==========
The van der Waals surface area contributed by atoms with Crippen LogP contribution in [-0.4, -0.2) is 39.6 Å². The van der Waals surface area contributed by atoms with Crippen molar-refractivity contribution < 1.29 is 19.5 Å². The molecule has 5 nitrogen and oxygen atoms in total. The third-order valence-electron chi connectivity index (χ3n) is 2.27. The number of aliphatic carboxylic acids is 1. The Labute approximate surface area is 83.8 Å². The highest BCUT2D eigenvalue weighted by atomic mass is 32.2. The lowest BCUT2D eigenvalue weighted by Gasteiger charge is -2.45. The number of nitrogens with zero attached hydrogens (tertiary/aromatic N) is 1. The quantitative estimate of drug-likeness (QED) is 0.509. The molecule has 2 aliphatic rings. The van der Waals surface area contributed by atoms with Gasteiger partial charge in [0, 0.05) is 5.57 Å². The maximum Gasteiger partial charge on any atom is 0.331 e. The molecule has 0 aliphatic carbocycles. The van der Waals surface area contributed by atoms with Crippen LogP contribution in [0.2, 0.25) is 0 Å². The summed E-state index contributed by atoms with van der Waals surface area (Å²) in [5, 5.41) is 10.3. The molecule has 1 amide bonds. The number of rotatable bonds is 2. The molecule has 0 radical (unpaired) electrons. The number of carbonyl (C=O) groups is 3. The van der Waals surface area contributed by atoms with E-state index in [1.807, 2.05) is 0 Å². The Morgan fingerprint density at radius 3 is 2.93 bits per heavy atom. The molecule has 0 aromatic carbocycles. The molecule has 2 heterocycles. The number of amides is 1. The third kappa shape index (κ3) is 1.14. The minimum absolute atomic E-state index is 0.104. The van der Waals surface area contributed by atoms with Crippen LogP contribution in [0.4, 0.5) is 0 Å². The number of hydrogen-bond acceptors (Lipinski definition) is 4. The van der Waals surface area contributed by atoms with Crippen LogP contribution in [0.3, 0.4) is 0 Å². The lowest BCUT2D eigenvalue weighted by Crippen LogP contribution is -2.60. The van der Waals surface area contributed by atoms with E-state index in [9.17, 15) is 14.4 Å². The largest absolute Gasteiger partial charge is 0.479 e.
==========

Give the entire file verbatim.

The van der Waals surface area contributed by atoms with Crippen LogP contribution in [-0.4, -0.2) is 39.6 Å². The van der Waals surface area contributed by atoms with Crippen molar-refractivity contribution < 1.29 is 19.5 Å². The molecule has 5 nitrogen and oxygen atoms in total. The third-order valence-electron chi connectivity index (χ3n) is 2.27. The number of aliphatic carboxylic acids is 1. The Labute approximate surface area is 83.8 Å². The highest BCUT2D eigenvalue weighted by atomic mass is 32.2. The lowest BCUT2D eigenvalue weighted by Gasteiger charge is -2.45. The number of nitrogens with zero attached hydrogens (tertiary/aromatic N) is 1. The quantitative estimate of drug-likeness (QED) is 0.509. The molecule has 2 aliphatic rings. The van der Waals surface area contributed by atoms with Gasteiger partial charge in [0, 0.05) is 5.57 Å². The maximum Gasteiger partial charge on any atom is 0.331 e. The molecule has 0 aliphatic carbocycles. The van der Waals surface area contributed by atoms with Crippen LogP contribution in [0.2, 0.25) is 0 Å². The summed E-state index contributed by atoms with van der Waals surface area (Å²) in [5, 5.41) is 10.3. The molecule has 1 amide bonds. The number of rotatable bonds is 2. The molecule has 0 radical (unpaired) electrons. The number of carbonyl (C=O) groups is 3. The van der Waals surface area contributed by atoms with E-state index in [1.807, 2.05) is 0 Å². The Morgan fingerprint density at radius 3 is 2.93 bits per heavy atom. The molecule has 0 aromatic carbocycles. The molecule has 2 heterocycles. The number of amides is 1. The third kappa shape index (κ3) is 1.14. The minimum absolute atomic E-state index is 0.104. The van der Waals surface area contributed by atoms with Crippen LogP contribution in [0.4, 0.5) is 0 Å². The number of hydrogen-bond acceptors (Lipinski definition) is 4. The van der Waals surface area contributed by atoms with Crippen LogP contribution in [0.3, 0.4) is 0 Å². The lowest BCUT2D eigenvalue weighted by Crippen LogP contribution is -2.60. The van der Waals surface area contributed by atoms with E-state index in [9.17, 15) is 14.4 Å². The largest absolute Gasteiger partial charge is 0.479 e.